One Formula to Unite them All
Being tired one day of all the so called “Experts” of social media spouting how great their respective digital tools will save you from the social sphere miasma, I decided to look at the problem of social media from a different viewpoint, and from a perspective that has never been a strength of mine…math!
There are many “experts” out there that market their tool expertise, lets say Facebook for example, and tout on how Facebook, properly executed, can increase your business’s social visibility, social awareness, and sales, and so on. The issue I have from that approach is that they are touting a single, specific tool to solve a much larger problem. Kind of like teaching someone how to use a hammer, when the ultimate problem is that you need a house.
I decided to look at social media tools from a strategic perspective. I view social media as messaging. It doesn’t ultimately matter what tool you use, but your end result is that you want to get a message across to someone.
How about a simple, visual way to help someone decide what level of value their messaging would have, and a way to plug in various social media tools to see how they affect that value? Hence the Social media value formula was born. A single formula, that works no matter what the tool is.
The fundamental value of your message. This is highly subjective, but will be used as a comparison to other social/digital media tools to help you determine how valuable your message is.
There is no numerical value, no 1,100, 50, + or – attached. It is designed to be subjective so that you can process numerous iterations of your message through different tools to see how they stack up with each other. If you do somehow figure out a numerical value to this, by all means please let me know, this formula is a living/breathing document and I would love to have other’s input and feedback on it.
Whatever tool you use, you will gain a higher message value by having a higher perceived effort. For example: We all know how easy it is to be on Twitter, and simply send a tweet from your smart phone, in this example, the PE is very low, since most people know how easy it is. However, if your same audience receives a message from you via an email newsletter, the PE value will be higher, since it is commonly known that it takes more time and effort to write and send a newsletter post, then a tweet. How about a hand written letter mailed to the user personally? That would score a much higher perceived effort. (And don’t assume it is actual effort, making it look kike you spent considerable effort, but haven’t, is where your skills as a crafty marketer come into play.)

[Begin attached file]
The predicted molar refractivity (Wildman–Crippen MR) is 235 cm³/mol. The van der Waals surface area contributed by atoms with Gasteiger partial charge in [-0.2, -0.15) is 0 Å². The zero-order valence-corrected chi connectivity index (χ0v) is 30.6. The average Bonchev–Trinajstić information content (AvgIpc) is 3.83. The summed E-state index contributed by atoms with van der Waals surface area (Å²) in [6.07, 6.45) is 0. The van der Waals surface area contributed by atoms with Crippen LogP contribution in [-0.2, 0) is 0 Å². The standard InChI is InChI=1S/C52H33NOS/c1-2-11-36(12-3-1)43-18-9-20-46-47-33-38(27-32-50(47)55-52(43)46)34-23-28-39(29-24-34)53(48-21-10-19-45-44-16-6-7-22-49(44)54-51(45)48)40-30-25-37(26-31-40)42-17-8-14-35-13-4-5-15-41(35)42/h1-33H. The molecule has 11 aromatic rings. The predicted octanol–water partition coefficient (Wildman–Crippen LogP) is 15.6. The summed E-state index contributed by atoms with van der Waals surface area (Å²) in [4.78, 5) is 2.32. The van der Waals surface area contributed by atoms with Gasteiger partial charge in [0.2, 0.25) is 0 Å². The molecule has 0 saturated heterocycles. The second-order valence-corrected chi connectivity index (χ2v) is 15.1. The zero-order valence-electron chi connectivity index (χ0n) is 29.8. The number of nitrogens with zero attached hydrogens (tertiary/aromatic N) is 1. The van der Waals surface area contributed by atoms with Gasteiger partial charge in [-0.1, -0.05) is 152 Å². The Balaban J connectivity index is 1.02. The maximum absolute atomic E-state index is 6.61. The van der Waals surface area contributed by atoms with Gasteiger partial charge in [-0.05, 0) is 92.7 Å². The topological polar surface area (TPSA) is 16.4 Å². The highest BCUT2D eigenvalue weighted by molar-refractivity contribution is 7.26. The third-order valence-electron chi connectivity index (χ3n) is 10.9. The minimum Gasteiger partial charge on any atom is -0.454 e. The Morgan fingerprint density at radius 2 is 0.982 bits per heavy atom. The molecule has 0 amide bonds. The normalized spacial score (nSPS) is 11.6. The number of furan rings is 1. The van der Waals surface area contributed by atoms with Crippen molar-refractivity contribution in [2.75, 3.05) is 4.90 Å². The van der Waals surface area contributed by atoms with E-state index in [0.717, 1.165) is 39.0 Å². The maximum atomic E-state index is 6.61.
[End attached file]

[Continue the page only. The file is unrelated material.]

The secret in the PE, is that you always want to be looking for the latest tools or tricks that enable your message to have a high PE, but low actual effort. Or a work flow approach where you remove the effort from you to a more efficient system. (Example: your administrative assistant sends out a hand written note, and you just sign it)
Your audience will have a perceived cost of your message, and the higher the PC, the higher the value. The secret here is again to always be on the lookout for ways to share your message that “look” expensive to produce, but are in fact not. Remember the first blogs that came out years ago? Early adopters to this medium gained huge advances to their messaging since it was at one time a perceived difficult task. Now, anyone can set up a blog in minutes, so a blog site does not have the same power as before.
Technology usually places the biggest role in PE and PC, since you can find a new tool, or aggregate tool that enables you to manage multiple social media feeds. The sooner you can adopt a new tool or technology that leverages the power of the PE and PC the better.